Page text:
King-Byng Affair (Plain-Language Summary) | The Canadian Encyclopedia


King-Byng Affair (Plain-Language Summary)

The King-Byng Affair was a constitutional crisis that happened in 1926. It pitted the powers of a prime minister against the powers of a governor general. It began when Prime Minister William Lyon Mackenzie King asked Governor General Lord Julian Byng to dissolve Parliament and call a new election. Byng refused. It ended with King winning another election. Since then, no governor general has publicly refused the advice of a prime minister.

This article is a plain-language summary of the King-Byng Affair. If you are interested in reading about this topic in more depth, please see our full-length entry: King-Byng Affair.

Julian Byng

King's Minority Government

The affair began with the federal election on 29 October 1925. The Liberals won 101 seats. The Conservatives won 116. Progressive, Labour and Independent candidates combined for 28 seats. William Lyon Mackenzie King was the Liberal leader. He was also the prime minister of the previous Parliament. He declined to turn power over to the Conservatives. Instead, he met with the House of Commons to let it decide who should govern. This was his right. With the support of the Progressives, the Liberals formed a minority government. This lasted until 25 June 1926, when the King government lost a confidence vote over a scandal in the customs office.

But before that happened, King asked the governor general to dissolve Parliament and call a new election. Byng declined. The move was unprecedented. Byng instead asked the opposition Conservatives to form a government. The Conservatives were the largest single party in the House. They were led by Arthur Meighen.

King resigned. He informed Parliament he was no longer prime minister. Meighen and the Conservatives formed a minority government.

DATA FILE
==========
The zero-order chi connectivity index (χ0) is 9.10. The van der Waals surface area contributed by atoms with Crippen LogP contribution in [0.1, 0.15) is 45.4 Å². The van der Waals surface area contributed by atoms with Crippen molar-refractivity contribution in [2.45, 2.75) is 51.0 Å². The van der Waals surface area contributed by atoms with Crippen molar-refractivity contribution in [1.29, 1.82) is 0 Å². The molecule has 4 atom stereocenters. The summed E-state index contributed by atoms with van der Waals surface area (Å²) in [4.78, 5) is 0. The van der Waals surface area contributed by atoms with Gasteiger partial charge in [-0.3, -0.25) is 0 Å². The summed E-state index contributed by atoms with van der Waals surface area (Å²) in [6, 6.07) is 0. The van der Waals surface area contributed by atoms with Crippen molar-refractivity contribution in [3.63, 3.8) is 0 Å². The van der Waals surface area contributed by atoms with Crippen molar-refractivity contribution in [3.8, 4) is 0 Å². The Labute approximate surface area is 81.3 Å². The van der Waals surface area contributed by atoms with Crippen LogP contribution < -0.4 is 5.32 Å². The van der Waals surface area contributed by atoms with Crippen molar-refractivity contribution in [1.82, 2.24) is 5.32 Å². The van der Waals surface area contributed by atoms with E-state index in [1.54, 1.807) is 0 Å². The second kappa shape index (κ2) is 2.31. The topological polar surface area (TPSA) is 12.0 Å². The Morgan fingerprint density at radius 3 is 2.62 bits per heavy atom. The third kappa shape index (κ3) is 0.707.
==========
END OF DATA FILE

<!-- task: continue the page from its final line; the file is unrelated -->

William Lyon Mackenzie King

Meighen becomes Prime Minister

At the time, if a Member of Parliament was appointed to a cabinet post, he had to resign his seat. He then had to seek re-election in a by-election. But Meighen did not take this approach. He gave up his own seat, but named fellow Conservatives as acting ministers, or ministers without portfolio. In his view, this meant they did not need to resign. But King and the Liberals thought he was wrong. If the new ministers were to legally run the government, they must first resign. If they did not hold office legally, then they had no right to govern.

The Conservatives were in power for only three days. They stayed through four parliamentary votes. But they lost a fifth vote. Meighen asked Byng to dissolve the government and call an election. Byng said yes.

Arthur Meighen

King Wins 1926 Election

The election was called for 14 September 1926. Meighen accused the Liberals of corruption. King ran mainly on the constitutional issue. He framed it as a British governor general interfering with the rights of Canadians to govern themselves.

King’s Liberals won a majority. Out of 245 House seats, they won 128. The Tories won 91. The Progressives and others had 26 seats. (See also Elections of 1925 and 1926.) The Liberals governed until the 1930 election.

Legal Reform

The King-Byng Affair was discussed at the Imperial Conference of 1926. That meeting began to put legal substance to the idea that Britain and the Commonwealth countries were "equal in status."

On 11 December 1931, the Statute of Westminster was passed by the British Parliament. It was requested by Canada, Australia, New Zealand and South Africa. The statute clarified the powers of those parliaments. It granted them full legal freedom except in areas of their choice. Since then, Canada’s governors general have always followed the advice of the prime minister.